Okamoto Lab/Division of Infectious Disease  Institute for Advanced Co-Creation Studies

Our research focusses on the pathogenesis of hepatitis viruses, such as Hepatitis C virus and Hepatitis B virus, and mosquito-borne flaviviruses, such as Japanese encephalitis virus (JEV), Dengue virus (DENV) and Zika virus (ZIKV). It remains unclear how these viruses induce a variety of diseases in hosts. We aim to understand the molecular mechanisms involved in the pathogenicity of these viral infections through molecular biology and animal models.

Pathogenicity of hepatitis viruses

HCV induces chronic infection and leads to development of steatosis, cirrhosis, and hepatocellular carcinoma. Among its 10 viral proteins, the HCV core protein forms a viral particle and induces steatosis and hepatocellular carcinoma in a transgenic mice model. This suggests that the HCV core protein is strongly associated with liver disease during chronic hepatitis C infection. Our research focusses on the maturation of the HCV core protein by a signal peptide peptidase (SPP) and how maturation is essential for viral particle formation and the development of liver diseases. We would like to clarify why maturation of the HCV core protein is needed for its function, especially in the context of liver diseases.

Pathology of mosquito-borne flavivirus and development of new antiviral drugs

Diseases caused by infection with mosquito-borne flaviviruses, one of which is microcephaly caused by infection with Zika virus, have become a serious problem worldwide. Mosquito-borne flaviviruses spread via virus-infected mosquitos. While the host range of viruses are generally limited, mosquito-borne flavivirus can propagate in both mosquitos and mammals. We study how mosquito-borne flavivirus are able to infect mosquitos and mammals and how transmission between mosquitos and mammals contributes to the development of diseases.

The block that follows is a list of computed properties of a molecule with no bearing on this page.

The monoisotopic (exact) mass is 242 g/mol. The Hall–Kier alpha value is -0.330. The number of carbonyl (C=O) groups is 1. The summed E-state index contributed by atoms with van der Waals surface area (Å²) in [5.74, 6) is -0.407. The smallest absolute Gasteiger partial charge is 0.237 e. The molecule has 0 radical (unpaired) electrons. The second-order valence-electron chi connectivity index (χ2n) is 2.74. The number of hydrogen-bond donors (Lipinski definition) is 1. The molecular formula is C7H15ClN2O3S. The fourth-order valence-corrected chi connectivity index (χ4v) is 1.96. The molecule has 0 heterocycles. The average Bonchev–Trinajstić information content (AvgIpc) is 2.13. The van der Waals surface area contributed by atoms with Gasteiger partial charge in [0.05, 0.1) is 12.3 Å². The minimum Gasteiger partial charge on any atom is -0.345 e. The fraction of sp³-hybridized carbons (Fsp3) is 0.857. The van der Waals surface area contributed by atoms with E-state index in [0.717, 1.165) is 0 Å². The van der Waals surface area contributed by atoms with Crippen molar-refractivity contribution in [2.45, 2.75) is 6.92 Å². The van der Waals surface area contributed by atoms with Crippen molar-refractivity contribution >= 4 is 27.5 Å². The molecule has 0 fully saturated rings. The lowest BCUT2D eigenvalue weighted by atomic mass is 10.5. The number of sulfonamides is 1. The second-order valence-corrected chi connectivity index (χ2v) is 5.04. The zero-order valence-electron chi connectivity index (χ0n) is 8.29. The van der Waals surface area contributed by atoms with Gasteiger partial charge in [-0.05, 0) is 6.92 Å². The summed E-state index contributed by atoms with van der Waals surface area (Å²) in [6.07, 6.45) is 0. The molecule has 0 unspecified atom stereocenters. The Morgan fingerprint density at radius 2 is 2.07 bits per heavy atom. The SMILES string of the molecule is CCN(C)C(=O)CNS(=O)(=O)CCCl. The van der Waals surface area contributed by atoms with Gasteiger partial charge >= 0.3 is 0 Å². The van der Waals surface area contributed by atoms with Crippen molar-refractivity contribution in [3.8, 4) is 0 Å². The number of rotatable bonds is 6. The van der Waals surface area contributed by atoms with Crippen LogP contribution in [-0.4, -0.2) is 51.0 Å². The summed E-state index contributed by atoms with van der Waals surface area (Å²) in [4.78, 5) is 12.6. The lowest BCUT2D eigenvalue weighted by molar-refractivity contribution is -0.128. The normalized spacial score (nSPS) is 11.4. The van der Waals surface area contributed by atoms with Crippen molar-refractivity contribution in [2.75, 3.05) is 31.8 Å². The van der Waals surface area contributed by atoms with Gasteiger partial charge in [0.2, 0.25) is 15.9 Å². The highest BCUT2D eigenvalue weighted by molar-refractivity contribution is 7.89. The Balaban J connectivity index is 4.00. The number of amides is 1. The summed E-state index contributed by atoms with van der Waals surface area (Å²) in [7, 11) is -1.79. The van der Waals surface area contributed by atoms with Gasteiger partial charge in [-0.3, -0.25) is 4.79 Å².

• Prof.: Toru Okamoto
  • Assit. Prof.: Tatsuya Suzuki
  • Postdoc.: Yumi Ito



  • (1) Novel anti-flavivirus drugs targeting the nucleolar distribution of core protein. Tokunaga M., et al. Virology 2019 541:41-51
    (2) Infection with flaviviruses requires BCLXL for cell survival. Suzuki T. & Okamoto T., et al., PLoS Pathog. 2018 Sep 27; 14 (9):e1007299.
    (3)Characterization of SPP inhibitors suppressing propagation of HCV and protozoa. Hirano J. & Okamoto T., et al., Proc Natl Acad Sci U S A. 2017 Dec 12;114 (50):E10782-E10791.
    (4) TRC8-dependent degradation of hepatitis C virus immature core protein regulates viral propagation and pathogenesis. Aizawa S. & Okamoto T., et al., Nat. Commun. 2016 May 6; 12(5): e1005610